The new Gotthard Base Tunnel in Switzerland is the world’s longest train tunnel running at 57 km long under the Alps.
The world’s longest and deepest rail tunnel, Gotthard Base Tunnel, opened in Switzerland on Wednesday, nearly seven decades after it was first proposed and 17 years after construction began with a blast in the main shaft.
The Gotthard Base Tunnel is 57 km long (35-mile), and farther below ground than any other tunnel.
The $12 billion project was inaugurated by Swiss President Johann Schneider-Ammann.
“Today is an historic day for our country. We have completed the Gotthard Base Tunnel, an epic feat of engineering, a project that has involved generations, from the first sketches, to the planning and construction of the tunnel. I feel extremely proud, but also quite humble” said the prime minister speaking from the north portal in Rynächt, canton Uri.
Religious leaders blessed the tunnel; a statue of St. Barbara, the patron saint of miners, stands inside it. Nine workers who died while building the tunnel were honored on Tuesday with a bronze plaque. Five hundred passengers, selected from a lottery that 130,000 people entered, took part in the inaugural ride.
European leaders including German Chancellor Angela Merkel, French President François Hollande and Italian Prime Minister Matteo Renzi then made the trip on the first official journey on the line.
The high-speed rail running through the tunnel will make the train trip between Zurich and Milan about 45 minutes shorter, cutting it to 2 1/2 hours. Moreover, the amount of goods carried through the route is expected to increase to 260 trains daily from about 160.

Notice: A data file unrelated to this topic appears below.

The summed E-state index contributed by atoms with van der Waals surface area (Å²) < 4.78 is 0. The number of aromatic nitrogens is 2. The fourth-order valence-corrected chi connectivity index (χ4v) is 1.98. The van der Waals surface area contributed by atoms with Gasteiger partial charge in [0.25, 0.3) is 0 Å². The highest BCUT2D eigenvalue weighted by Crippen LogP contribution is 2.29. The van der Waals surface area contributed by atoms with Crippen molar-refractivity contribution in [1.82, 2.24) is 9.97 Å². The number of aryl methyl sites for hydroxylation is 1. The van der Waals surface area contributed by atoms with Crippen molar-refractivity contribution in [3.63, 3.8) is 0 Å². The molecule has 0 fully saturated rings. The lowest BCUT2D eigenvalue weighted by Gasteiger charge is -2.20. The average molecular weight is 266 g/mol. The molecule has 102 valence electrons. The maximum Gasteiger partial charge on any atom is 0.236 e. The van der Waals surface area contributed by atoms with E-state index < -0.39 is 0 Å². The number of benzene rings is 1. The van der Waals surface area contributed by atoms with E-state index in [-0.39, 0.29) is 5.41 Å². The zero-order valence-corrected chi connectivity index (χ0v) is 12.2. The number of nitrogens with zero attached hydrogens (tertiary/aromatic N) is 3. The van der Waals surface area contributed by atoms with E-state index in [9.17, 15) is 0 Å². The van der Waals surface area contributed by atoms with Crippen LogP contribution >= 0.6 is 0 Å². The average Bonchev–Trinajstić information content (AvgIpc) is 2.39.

For ten years, hundreds of workers braved tropical temperatures underground to get the tunnel finished. It has a system of two one-way tubes, linked by emergency escape routes every 325 metres.
When it opens for commercial service in December, the tunnel will remove thousands of polluting trucks from roads through pristine Alpine landscapes, NPR reported.
From first blast to opening celebration, the tunnel took 17 years to complete; nine people died in the process. “Engineers had to overcome crumbling rock and underground rivers they found along the way,” Eleanor says. “The entire Swiss nation was captivated by the project, following it every step of the way.”
The project, which cost more than $12bn (£8.3bn) to build, was endorsed by Swiss voters in a referendum in 1992. Voters then backed a proposal from environmental groups to move all freight travelling through Switzerland from road to rail two years later.
This immersive video tour gives a behind-the-scenes look at one of the biggest engineering feats in Swiss history.